Canadian University Press
Fredericton (CUP) – “Students Nova Scotia is looking forward to working with the province’s new Liberal government,” says executive director Jonathan Williams.
On Wednesday, the Liberals ousted the NDP government in the provincial election. Winning 33 of 51 seats in the legislature, Stephen McNeil is the new premier of the province.
“We’re looking forward to working with the new government,” said Jonathan Williams, executive director of the student advocacy group. “There were a couple commitments that they made in the context of the election that are going to have a significant value for students.”
These commitments include investing $3.7 million in graduate scholarships and eliminating interest on student loans.
“Those two policies, if they’re done this year, will be a really good start to our relationship with the new government,” Williams said.
StudentsNS did an evaluation of the party platforms before the election and gave the NDP the edge over the Liberals. Williams said the organization had a good working relationship with the previous government.
“We had built a really strong relationship by the end in terms of collaboration with, in particular, improving the student assistance program,” he said. “They almost doubled the funding to the Nova Scotia student assistance program in three years in ways that would have impacted the student debt levels in Nova Scotia.”
However, Williams said StudentsNS wasn’t with the NDP allowing tuition to continue to increase faster than inflation. That aside, he said he hopes the organization can build that collaborative relationship with the new Liberal government, including working towards raising minimum wage.
“We are very hopeful that, with the new government, we’ll be able to build that collaboration quickly and basically pick up where we left off with the previous government in terms of designing programs and policies to improve the situations for students and young people in Nova Scotia together,” he said.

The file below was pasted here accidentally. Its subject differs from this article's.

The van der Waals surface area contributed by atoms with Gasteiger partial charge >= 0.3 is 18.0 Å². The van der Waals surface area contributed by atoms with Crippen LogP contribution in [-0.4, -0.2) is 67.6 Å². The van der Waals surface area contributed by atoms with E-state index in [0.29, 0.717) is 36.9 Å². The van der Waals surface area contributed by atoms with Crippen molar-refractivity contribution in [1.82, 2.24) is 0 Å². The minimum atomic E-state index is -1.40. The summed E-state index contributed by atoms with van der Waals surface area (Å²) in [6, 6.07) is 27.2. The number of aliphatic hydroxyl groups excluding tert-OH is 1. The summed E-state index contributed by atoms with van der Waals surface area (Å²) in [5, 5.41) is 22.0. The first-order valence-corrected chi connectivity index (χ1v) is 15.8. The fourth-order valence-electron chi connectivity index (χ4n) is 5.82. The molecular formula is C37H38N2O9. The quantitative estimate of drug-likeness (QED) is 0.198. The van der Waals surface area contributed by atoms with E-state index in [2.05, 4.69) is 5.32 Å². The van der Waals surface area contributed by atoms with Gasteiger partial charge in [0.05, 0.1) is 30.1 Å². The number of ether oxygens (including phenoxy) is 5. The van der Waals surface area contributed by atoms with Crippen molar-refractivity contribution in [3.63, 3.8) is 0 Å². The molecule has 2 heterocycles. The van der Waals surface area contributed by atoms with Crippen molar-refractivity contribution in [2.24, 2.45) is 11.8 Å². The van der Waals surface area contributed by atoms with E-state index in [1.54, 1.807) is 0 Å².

While students in Nova Scotia just finished a provincial election, New Brunswick students are preparing for one. The province will have its 38th general election next fall, and the New Brunswick Student Alliance (NBSA) is already planning on how to make post-secondary education a priority.
“Everything is still in the works and being debated by our board,” said Pat Joyce, executive director of the NBSA.
“But we’re looking at directing a lot of our efforts towards making sure that students are out there to vote, making sure students are participating in events throughout the campus campaign and making sure post-secondary becomes a broad topic of discussion.”
Joyce said the NBSA plans to speak with Nova Scotia student leaders for suggestions and ideas and plans to focus on getting students engaged in the election.
“When it comes to an election, parties are watching closely and looking at who is going to be showing up to the polls and whose support is going to be crucial for winning the election,” Joyce said. “We want to be communicating the value that students have when it comes to winning an election. This is a significant block of voters—if you make commitments that are beneficial and benefit their post-secondary education, then you have an opportunity to win based on the student vote.”
He said one of the challenges they face when trying to bring post-secondary to the forefront is showing how it’s an issue that affects everyone.
“Students understand very intrinsically the value of post-secondary and the value of making post-secondary affordable and accessible, because they are going through the system,” Joyce said. “But it also requires making sure folks understand that post-secondary saves costs on health care, reduces crime rate, engages citizens more, and that post-secondary stimulates a more productive economy.”